My plans for next year! Ha! I already made up my breeding list for next year last night! I'm so glad I'm not the only one planning ahead. It won't be very much different than this year, though, with about 35-40 going to crossing sires and around 25-30 to purebreds. I do plan on bringing back ewes that were put to the crossers this year and put them to pures next year.

Kara said...

I am breeding 11 ewes this year, keeping my two smallest ewe lambs out of the mix as long as there are no accidental breedings. That gives me 8 registered, two to produce market lambs, and one that is a non registered Shetland so I guess I could register her with the NCWGA if need be. She would have been a cull because she is as flighty as all get out but has amazing fleece and is very pretty, so until I decide she has a replacement in my handspinner's flock, she'll stay. I believe it will all be alright. I agree that feeding them all winter and not breeding doesn't seem to be helpful financially. If I don't find I can sell enough lambs this year, I will buy a terminal cross breeding sire and breed back only my very best Shetlands for Shetland breeding stock next year. Actually I am probably going to do that anyhow. That way I have my handspinner's flock and pets and they still can be productive. A petting zoo, how great is that? Oh BTW big Harry Potter fans here.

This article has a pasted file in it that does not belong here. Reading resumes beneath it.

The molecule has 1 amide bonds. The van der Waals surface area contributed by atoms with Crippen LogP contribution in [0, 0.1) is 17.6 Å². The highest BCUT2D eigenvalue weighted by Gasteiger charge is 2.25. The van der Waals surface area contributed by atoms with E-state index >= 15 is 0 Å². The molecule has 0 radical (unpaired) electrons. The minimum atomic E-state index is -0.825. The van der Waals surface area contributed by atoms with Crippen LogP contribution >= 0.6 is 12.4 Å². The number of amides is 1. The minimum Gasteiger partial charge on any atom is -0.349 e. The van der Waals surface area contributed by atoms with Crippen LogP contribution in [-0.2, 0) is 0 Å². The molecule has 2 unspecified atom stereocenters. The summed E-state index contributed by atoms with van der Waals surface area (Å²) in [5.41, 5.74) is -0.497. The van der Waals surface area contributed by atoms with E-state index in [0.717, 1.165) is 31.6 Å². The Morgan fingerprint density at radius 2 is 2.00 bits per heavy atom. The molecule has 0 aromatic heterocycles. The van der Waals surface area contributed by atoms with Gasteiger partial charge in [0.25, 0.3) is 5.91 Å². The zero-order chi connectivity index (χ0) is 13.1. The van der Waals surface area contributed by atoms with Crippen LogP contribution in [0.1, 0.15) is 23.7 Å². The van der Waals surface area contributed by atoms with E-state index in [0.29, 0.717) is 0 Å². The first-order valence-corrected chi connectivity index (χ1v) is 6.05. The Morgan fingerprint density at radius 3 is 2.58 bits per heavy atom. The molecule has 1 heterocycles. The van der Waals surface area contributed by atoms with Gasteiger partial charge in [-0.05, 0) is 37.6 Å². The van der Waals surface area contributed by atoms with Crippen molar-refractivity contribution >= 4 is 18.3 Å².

Rayna said...

There's always wiggle room in my plans, but so far they're set. I'm sure they'll get fine tuned before the actual time comes, but who knows :) I'm actually seriously considering getting a mule ram...I think my mom would throw a hissy fit lol.

Nancy K. said...

Your plan makes perfect sense, Garrett. Except for one thing. I specifically chose Shetlands because I wanted a breed who's purpose was NOT to bring animals into this world with the intention of sending them to slaughter. The sheep in my flock are my friends. Probably my BEST friends. Those that I can bear to part with, I will sell ~ IF they will go to a loving home. Those that I can't part with will stay. They have given me many beautiful lambs and have earned the right to count on me to continue to care for them. I will continue to breed a few each year, but to me, it makes no sense to produce more lambs than I can find homes for. I'll leave producing market lambs to the rest of you....